patients with severely impaired left ventricular function, an uncorrectable coronary artery disease, and a recent myocardial infarction are at high risk of cardiac complications after major noncardiac surgery. We present two patients with extensive three-vessel coronary artery disease who underwent intraperitoneal surgery under the support of intraaortic balloon pump (IABP). In one patient, the IABP was inserted urgently because of the development of chest pain with significant ST depression on arrival in the operating room, and the other patient was managed with prophylactic IABP. There were no intraoperative or postoperative cardiac events in either patient. Thus, IABP should be considered in the perioperative management of patients with severe cardiac diseases.
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ranking = 3
keywords = operative
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7/261. heparin-induced thrombocytopenia in coronary bypass surgery.

    We report on a 51-year-old man with severe two-vessel coronary disease and an ejection fraction of 15% who presented with myocardial ischemia and heparin-induced thrombocytopenia after coronary angioplasty. Before coronary bypass surgery, the antithrombin agent argatroban was used for anticoagulation and an intraaortic balloon pump was inserted. Direct coronary bypass surgery was performed to the left anterior descending artery and to the posterior descending artery using the 'Octopus' tissue stabilization device (Manfrotto, Feltre, italy). The postoperative course was uneventful and associated with normal platelet counts. The patient was discharged on the 6th postoperative day.
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ranking = 2
keywords = operative
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8/261. Acute type A aortic dissection involving the left main trunk of the coronary artery--a report of two successful cases.

    This report describes 2 cases of a type A acute aortic dissection combined with myocardial infarction caused by a retrograde dissection into the left main trunk of the coronary artery. Successful surgical treatments, including the replacement of the ascending aorta, aortic valve resuspension and coronary artery bypass grafting, were performed in both patients, and they recovered well from cardiogenic shock. However, left ventricular function of both patients remained depressed postoperatively, which limited their quality of life. Because no definite method for salvaging infarcted myocardium has yet been established, either more timely surgery or the preoperative placement of a perfusion catheter in the left main coronary artery is mandatory.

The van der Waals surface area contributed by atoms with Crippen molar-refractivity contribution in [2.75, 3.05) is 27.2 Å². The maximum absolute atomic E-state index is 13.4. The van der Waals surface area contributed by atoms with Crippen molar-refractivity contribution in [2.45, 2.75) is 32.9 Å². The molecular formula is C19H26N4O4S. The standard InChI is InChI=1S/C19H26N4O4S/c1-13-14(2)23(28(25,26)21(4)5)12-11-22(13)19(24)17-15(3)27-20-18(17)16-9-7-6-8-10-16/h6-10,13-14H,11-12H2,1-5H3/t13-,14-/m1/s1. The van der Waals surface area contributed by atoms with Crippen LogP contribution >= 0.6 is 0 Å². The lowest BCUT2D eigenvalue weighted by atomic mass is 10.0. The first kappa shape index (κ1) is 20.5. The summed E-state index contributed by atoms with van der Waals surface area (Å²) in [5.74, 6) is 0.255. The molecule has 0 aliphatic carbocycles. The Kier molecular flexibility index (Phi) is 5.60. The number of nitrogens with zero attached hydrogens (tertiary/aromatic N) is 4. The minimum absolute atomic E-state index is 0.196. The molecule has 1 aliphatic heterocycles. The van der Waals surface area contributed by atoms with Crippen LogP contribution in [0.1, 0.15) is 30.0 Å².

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ranking = 2
keywords = operative
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9/261. Sutureless technique for subacute left ventricular free wall rupture: A case report of an 85-year-old.

    This case was an 85-year-old female who developed left ventricular free wall rupture (LVFWR) of the anterior wall 13 days after an acute myocardial infarction. She was further complicated with an ascending aortic aneurysm and severe aortic regurgitation. The wall was repaired using a sutureless technique with an autologous pericardial patch and GRF glue without cardiopulmonary bypass. Although the complication of a left ventricular aneurysm was seen, the postoperative course was uneventful. Nevertheless, she is doing well 9 months after surgery.
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ranking = 1
keywords = operative
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10/261. Posterior myocardial infarction complicated by rupture of the posteromedial papillary muscle.

    A 61-year-old man was admitted with acute posterior myocardial infarction and, on physical examination, was shown to have a mitral regurgitation (MR) murmur. Transthoracic echocardiography (TTE) showed severe hypokinesis of the posterior wall and severe MR by color flow. Right heart catheterization with a balloon-tipped catheter revealed a pulmonary artery wedge pressure of 30 mmHg. No 'step-up' was seen in blood samples from the right atrium and right ventricle. On angiography, a subtotal occlusion of the mid circumflex artery was found which was angioplastied and stented. As the patient's clinical condition did not improve, he underwent transesophageal echocardiography (TEE) for further evaluation. This showed complete rupture of the posteromedial papillary muscle. The patient underwent urgent surgery with successful mitral valve replacement. The postoperative course was uncomplicated, and clinical improvement seen. This case report underscores the value of TEE in accurate preoperative diagnosis of papillary muscle rupture by providing preoperative anatomic details of the mitral valve apparatus and surrounding structures.
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ranking = 3
keywords = operative